Gábor A. Somorjai

National Medal of Science

Chemistry

For molecular studies of surfaces through the use of single crystals and the development of new techniques that served as foundations of new surface technologies including heterogeneous catalysis.

For molecular studies of surfaces through the use of single crystals and the development of new techniques that served as foundations of new surface technologies including heterogeneous catalysis.

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Birth
May 4, 1935
Age Awarded
66
Country of Birth
Hungary
Key Contributions
Sum Frequency Generation Spectroscopy
Awarded by
George W. Bush
Education
University of California, Berkeley
Budapest University of Technology and Economics
Areas of Impact
Theory & Foundations
Affiliations
University of California, Berkeley
Other Prizes
NAS Award in Chemical Sciences
G

Gábor Somorjai’s life was difficult from the beginning, to say the least. Born in Budapest in 1935 to a Jewish family targeted by the Nazis, young Somorjai barely escaped German imprisonment, though many of his relatives were not so lucky. Despite these early hardships, Somorjai went on to study chemical engineering at the Budapest University of Technology and Economics after World War II. Following the 1956 Hungarian Revolution, however, the budding scientist decided it was time to leave Hungary for good. He headed to the United States to pursue a Ph.D. in Chemistry at the University of California, Berkeley and received his doctorate in 1960. Four years later, Somorjai found himself back at Berkeley, but this time as a faculty member in the College of Chemistry. In his many years as a researcher at Berkeley, Somorjai has become renowned for his expertise in surface chemistry and catalysts in chemical reactions — research with serious implications for everything from nanotechnology to ice rink mechanics. In 2002, in fact, Somorjai served as a consultant to the Winter Olympics in Salt Lake City, Utah where he offered counsel on how to make ice as fast as possible — by removing bubbles in the ice and keeping the surface water layer thin. Today, Somorjai is one of the most often-cited expert in the fields of catalysis and surface chemistry and is known among his peers as the "father of modern surface chemistry.”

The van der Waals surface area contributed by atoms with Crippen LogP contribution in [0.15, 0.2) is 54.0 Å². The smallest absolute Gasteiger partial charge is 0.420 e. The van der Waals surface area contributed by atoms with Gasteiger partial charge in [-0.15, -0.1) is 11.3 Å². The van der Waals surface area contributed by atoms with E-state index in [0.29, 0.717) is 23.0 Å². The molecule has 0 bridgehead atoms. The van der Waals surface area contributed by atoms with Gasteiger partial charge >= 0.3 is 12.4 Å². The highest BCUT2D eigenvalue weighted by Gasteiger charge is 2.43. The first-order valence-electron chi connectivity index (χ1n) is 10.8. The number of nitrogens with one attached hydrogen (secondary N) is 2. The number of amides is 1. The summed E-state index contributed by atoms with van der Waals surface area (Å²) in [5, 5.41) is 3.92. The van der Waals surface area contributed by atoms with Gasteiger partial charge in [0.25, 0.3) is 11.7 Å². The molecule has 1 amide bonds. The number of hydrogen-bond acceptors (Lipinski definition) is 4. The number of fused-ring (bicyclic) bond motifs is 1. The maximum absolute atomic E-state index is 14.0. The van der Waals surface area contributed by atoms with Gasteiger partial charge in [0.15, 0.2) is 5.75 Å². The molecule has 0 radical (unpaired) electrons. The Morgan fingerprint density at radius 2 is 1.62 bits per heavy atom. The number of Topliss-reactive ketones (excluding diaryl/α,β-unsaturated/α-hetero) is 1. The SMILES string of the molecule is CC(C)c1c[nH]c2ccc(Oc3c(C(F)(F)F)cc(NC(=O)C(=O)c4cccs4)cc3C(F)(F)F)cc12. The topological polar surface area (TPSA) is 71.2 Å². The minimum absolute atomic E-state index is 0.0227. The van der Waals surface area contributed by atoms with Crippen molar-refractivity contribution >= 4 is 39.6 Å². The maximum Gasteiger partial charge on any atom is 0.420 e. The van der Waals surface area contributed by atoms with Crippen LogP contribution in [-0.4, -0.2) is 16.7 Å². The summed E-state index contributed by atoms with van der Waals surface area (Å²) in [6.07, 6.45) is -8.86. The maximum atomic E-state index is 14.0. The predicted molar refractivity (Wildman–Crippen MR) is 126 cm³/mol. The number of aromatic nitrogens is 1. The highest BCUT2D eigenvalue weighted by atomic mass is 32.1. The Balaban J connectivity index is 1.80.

By Sara Grossman

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